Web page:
Cyber-Threats, Information Warfare, and Critical Infrastructure Protection: Defending the U.S. Homeland

By Anthony H. Cordesman; Justin G. Cordesman | Go to book overview

Chapter 6

Role of State and Local Governments

It is obvious that state and local governments confront many of the same problems and issues as the federal government. What is not obvious is the level of progress that is being made in law enforcement, self-defense, and counterattack capability, and what standards should really be applied.

It is also not at all apparent that clear demarcations of responsibility exist to make state and local authorities fully aware of the limits that they can expect in outside aid, and their responsibility in communicating data on attacks and law enforcement intelligence. It is all very well to talk about partnership, but successful partnership is based as much on the clear demarcation of responsibility as on cooperation.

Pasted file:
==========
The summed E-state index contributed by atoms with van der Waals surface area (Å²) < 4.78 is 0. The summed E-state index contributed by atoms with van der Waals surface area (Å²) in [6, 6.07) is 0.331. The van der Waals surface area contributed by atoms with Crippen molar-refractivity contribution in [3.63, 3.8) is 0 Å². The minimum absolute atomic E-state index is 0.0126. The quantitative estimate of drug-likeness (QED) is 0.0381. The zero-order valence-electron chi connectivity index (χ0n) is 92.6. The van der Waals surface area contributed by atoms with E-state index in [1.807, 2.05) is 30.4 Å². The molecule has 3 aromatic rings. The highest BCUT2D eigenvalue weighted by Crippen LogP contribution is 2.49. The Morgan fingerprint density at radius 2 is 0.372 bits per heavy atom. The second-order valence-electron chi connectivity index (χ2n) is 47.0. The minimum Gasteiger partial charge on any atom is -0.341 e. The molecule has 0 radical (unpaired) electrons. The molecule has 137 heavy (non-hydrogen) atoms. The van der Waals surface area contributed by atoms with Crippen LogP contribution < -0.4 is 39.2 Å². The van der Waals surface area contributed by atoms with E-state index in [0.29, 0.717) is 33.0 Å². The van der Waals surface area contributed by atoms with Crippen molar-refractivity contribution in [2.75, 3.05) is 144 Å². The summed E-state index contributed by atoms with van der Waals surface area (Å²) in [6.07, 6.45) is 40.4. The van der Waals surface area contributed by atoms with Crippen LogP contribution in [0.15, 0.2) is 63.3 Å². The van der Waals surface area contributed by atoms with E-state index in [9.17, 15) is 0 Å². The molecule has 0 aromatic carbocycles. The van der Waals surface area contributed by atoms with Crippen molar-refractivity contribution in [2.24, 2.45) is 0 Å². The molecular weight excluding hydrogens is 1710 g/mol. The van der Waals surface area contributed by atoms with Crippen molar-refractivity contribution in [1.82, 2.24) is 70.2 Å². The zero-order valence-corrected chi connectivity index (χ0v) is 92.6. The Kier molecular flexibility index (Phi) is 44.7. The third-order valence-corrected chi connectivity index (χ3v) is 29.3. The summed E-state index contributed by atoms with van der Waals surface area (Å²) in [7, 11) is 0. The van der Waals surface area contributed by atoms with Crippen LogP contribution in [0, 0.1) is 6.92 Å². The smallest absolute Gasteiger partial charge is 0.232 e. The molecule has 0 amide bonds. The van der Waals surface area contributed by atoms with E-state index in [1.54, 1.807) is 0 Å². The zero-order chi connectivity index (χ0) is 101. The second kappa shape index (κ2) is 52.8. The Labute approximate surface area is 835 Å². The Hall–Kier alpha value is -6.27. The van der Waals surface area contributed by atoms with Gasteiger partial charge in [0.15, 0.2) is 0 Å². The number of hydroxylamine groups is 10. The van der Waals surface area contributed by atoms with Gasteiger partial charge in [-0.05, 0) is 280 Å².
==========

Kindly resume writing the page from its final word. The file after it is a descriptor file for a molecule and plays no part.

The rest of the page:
In general, however, there seems to be a consensus at all levels of government that state and local governments generally are not organized effectively to deal with the changes in critical infrastructure and information technology. Many programs at this level, when they exist, are badly underfunded and lag badly behind the private sector. This is systemic in many areas of protection capability; at the prevention, mitigation, and reconstitution levels.

If the federal government needs auditing and effectiveness measures, so do state and local governments. There need to be clear standards in law and regulation that enforce effective action, and some form of reporting that ensures that the success of state and local action can be monitored by the citizens of given communities and states. At the same

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